PACE e BENE AUSTRALIA
From Violence to Wholeness
FACILITATOR CO-LEARNING PROGRAM
In partnership with Catholic Church Solomon Islands and Caritas
April 7–27, 2008
Day 1 Saturday April 6
Brendan arrived in Brisbane on the ‘red-eye’ at 7am on Saturday morning April 5th, about an hour later than schedule….an auspicious start to this adventure. Carole’s husband Steve was there to greet him and take him to further repose for the rest of the morning…an afternoon of catching-up and planning for the work ahead…followed by a grand feast, packing and early’ish night.
Day 2 Sunday April 7
We were due to depart Brisbane for Honiara at 930am on Sunday April 6th. We arrived at the airport and were told that the flight was delayed until 1pm. All bags checked on (despite last-minute anxieties that we were about 10kgs overweight – the bags we mean!).
So we waited….walked and talked….and waited. Then we were up and away – the adventure begins for real…
t an hour into our 3.5 hour flight, while celebrating our departure and our first PeB Australia venture overseas, we had just been served lunch when it was announced that the plane was returning to Brisbane due to a failure of the radio….and so we arrived back where we started around 4pm. It was quite amazing – there was a remarkable sense of calm around – with everyone on board accepting that this is how it is – just like open space in action – we’ll get there at the right time!
After another hour of waiting around at the airport, we were told that the problem could not be fixed and we’d be put up in a hotel overnight and fly out next day (Monday 7th) at 6pm.
So off we went – into reverse gear – back through Customs, collected our bags and got on a coach that took us to the Siebel hotel in the heart of Brisbane. Just as we got on the coach we heard the guys sitting behind us chatting – and one of them was from Ahoghill in Ireland – a wee village about 20 miles from where Brendan was born….amazing! So we had a good yarn and ended up having a couple of drinks (or so) and dinner with them at the hotel – the Irishman worked with the commercial financing arm of The World Bank and the other, a retired Canadian bank manager, worked as a banking consultant….we had a very interesting dinner conversation…eh!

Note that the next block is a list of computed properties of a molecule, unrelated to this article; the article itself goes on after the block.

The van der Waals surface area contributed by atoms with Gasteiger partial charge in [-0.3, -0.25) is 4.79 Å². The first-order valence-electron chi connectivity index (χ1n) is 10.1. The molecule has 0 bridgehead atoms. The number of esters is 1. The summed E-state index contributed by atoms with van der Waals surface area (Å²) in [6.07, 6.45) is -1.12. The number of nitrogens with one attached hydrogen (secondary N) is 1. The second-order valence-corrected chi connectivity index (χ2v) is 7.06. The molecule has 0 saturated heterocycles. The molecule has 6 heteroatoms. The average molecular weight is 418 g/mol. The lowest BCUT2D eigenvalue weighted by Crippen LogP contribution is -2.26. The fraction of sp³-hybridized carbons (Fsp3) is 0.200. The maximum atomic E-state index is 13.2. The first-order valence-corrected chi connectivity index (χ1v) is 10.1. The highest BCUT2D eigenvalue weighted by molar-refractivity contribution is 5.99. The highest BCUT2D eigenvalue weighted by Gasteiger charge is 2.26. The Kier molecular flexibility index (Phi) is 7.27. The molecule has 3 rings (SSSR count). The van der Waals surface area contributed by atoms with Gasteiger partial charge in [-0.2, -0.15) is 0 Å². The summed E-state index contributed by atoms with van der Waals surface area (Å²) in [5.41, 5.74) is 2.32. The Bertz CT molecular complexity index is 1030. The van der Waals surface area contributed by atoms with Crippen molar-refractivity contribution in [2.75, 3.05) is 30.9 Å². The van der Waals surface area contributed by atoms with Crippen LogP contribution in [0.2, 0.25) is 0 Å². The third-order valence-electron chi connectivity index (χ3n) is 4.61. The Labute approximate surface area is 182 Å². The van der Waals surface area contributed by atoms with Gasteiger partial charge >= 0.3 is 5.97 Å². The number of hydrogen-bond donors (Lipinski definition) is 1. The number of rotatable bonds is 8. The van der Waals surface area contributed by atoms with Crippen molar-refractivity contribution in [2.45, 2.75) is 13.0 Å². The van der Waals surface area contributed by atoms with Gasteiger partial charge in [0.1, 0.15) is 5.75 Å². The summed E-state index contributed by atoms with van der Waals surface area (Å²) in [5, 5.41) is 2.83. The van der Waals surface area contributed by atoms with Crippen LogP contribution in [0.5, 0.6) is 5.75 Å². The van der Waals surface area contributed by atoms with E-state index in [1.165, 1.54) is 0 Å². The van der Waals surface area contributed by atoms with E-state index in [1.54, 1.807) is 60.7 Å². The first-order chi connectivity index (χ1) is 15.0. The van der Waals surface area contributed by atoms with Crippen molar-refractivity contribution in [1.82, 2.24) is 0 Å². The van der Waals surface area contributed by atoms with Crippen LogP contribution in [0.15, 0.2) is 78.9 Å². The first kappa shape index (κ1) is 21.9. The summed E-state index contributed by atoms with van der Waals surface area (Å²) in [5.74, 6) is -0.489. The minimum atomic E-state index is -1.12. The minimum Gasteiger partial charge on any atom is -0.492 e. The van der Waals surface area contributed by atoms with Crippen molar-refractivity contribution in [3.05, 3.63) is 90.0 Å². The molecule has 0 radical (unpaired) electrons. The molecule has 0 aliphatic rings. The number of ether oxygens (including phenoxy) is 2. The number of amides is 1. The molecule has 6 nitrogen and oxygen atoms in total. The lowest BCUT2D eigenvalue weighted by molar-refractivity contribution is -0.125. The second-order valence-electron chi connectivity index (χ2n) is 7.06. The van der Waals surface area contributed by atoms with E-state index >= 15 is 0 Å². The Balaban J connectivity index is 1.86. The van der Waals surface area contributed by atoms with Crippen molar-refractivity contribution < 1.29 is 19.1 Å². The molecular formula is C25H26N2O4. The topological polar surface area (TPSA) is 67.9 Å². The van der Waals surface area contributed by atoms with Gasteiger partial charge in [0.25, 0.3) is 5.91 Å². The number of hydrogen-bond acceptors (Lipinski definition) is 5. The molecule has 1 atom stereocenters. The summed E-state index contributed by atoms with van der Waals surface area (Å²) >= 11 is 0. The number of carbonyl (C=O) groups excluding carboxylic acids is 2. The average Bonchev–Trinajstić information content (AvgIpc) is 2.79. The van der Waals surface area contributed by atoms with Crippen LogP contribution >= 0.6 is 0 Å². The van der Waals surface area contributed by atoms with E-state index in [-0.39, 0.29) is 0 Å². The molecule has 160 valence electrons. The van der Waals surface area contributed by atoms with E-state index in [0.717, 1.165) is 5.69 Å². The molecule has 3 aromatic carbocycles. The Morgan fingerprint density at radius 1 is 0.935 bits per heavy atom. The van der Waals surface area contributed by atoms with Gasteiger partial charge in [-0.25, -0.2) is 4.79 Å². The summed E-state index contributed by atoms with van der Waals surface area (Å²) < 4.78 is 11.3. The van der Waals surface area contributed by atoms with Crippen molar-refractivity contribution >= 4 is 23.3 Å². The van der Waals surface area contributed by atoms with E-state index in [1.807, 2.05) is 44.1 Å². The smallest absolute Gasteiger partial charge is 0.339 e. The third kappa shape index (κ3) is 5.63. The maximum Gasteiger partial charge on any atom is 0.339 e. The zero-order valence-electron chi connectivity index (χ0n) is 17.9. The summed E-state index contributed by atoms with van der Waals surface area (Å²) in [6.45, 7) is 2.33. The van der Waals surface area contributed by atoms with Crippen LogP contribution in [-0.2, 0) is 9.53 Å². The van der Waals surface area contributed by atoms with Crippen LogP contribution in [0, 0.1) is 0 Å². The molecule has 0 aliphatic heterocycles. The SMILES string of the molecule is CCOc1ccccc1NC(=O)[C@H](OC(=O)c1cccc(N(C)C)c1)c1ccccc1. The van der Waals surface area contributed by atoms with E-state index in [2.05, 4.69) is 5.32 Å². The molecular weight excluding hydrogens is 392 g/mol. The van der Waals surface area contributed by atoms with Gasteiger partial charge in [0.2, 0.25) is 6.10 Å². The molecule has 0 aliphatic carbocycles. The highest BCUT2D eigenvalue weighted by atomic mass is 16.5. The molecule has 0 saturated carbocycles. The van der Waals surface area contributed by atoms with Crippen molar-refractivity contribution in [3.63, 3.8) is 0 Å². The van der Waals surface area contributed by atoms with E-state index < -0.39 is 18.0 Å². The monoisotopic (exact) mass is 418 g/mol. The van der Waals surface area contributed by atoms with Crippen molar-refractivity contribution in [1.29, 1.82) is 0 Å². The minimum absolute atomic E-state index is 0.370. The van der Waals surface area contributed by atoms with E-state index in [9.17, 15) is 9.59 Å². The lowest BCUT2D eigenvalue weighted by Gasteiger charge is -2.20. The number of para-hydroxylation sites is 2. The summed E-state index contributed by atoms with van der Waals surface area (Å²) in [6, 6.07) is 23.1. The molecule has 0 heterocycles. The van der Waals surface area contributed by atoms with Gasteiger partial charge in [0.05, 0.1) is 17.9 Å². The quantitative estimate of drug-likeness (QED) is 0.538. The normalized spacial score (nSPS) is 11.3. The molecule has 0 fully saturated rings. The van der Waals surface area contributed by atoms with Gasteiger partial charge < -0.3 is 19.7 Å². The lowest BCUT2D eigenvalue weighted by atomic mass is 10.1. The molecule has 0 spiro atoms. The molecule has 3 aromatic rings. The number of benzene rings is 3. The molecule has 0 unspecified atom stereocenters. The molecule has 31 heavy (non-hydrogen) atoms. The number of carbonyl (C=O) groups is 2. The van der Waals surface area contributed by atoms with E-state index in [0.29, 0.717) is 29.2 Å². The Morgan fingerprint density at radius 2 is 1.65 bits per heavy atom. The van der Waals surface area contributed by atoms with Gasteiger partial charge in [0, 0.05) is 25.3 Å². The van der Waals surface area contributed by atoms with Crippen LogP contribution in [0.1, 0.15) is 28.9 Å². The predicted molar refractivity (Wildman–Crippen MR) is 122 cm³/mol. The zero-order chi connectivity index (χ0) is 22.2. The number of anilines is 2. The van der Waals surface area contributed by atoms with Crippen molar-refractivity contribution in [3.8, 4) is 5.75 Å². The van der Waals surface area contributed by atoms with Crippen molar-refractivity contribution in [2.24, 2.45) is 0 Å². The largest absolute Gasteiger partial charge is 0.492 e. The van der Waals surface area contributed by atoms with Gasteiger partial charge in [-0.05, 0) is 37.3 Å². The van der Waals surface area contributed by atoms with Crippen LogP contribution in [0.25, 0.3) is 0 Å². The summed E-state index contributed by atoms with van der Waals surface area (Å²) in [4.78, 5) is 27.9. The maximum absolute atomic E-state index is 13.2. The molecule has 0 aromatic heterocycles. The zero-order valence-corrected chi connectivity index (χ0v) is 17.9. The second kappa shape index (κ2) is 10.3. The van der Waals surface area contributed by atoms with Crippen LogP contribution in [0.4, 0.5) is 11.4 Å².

Other people we ran into during this leisurely, luxurious interlude, were
‘A.D.’ a young surfer from the UK who was going to Gizo to help rebuild village houses after the tsunami last year – his story was inspirational: his friends had been surfing there when the tsunami struck and had escaped with their lives. They had been so touched by the help they had received from the local people that when they got back to England, they couldn’t settle and began to raise funds from their families and friends to take back to help the villagers rebuild their homes. And so AD was on his way to help them….quite a journey for a young man of 20!
Sumaglien – a black South African woman, now living in Sydney, who had great warmth and humour….going to visit her husband who was an engineer in Honiara. Her stories of living in SA during apartheid were deeply moving…
Day 3 Monday April 8
Good sleep, morning walk along the river and filling breakfast of anything we fancied….
Had a meeting to plan our first day’s work, packed our bags and had another hearty meal before the coaches came to pick us up at 3pm
And so off we went again – no Solomons Airlines staff there to greet us, we queued up at the Check-Out and noticed that our flight was now scheduled to depart at 8pm – a further delay of two hours….learning to be patient and nonviolent with what is beyond our control…again!
Eventually we boarded a very recent model Air Vanuatu plane and departed – this time making it all the way to Honiara, arriving at 1245am Tuesday morning to stutter through Customs and eventually be picked up by Adam Elliot and Peter from Caritas and delivered to the King Solomon Hotel….”don’t get too comfortable guys, we’ll pick you up in the morning around 655am for an 8am flight to Gizo”….and then our story really begins…. Continue reading “Solomon Islands Journal”